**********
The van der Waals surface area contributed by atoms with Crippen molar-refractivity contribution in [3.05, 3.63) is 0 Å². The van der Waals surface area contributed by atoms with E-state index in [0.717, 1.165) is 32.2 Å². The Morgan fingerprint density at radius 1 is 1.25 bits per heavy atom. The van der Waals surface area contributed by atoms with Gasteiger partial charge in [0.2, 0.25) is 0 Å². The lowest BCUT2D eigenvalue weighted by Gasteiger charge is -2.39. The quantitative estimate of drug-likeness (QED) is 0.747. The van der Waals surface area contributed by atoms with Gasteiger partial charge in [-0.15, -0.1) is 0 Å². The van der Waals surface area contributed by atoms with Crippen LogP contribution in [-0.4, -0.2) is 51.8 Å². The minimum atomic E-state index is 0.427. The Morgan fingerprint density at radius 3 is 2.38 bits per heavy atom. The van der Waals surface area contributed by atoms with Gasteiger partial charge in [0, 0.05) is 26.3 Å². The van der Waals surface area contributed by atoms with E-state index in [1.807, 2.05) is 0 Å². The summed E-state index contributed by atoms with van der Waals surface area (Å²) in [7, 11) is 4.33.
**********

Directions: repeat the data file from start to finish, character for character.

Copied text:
The van der Waals surface area contributed by atoms with Crippen molar-refractivity contribution in [3.05, 3.63) is 0 Å². The van der Waals surface area contributed by atoms with E-state index in [0.717, 1.165) is 32.2 Å². The Morgan fingerprint density at radius 1 is 1.25 bits per heavy atom. The van der Waals surface area contributed by atoms with Gasteiger partial charge in [0.2, 0.25) is 0 Å². The lowest BCUT2D eigenvalue weighted by Gasteiger charge is -2.39. The quantitative estimate of drug-likeness (QED) is 0.747. The van der Waals surface area contributed by atoms with Gasteiger partial charge in [-0.15, -0.1) is 0 Å². The van der Waals surface area contributed by atoms with Crippen LogP contribution in [-0.4, -0.2) is 51.8 Å². The minimum atomic E-state index is 0.427. The Morgan fingerprint density at radius 3 is 2.38 bits per heavy atom. The van der Waals surface area contributed by atoms with Gasteiger partial charge in [0, 0.05) is 26.3 Å². The van der Waals surface area contributed by atoms with E-state index in [1.807, 2.05) is 0 Å². The summed E-state index contributed by atoms with van der Waals surface area (Å²) in [7, 11) is 4.33.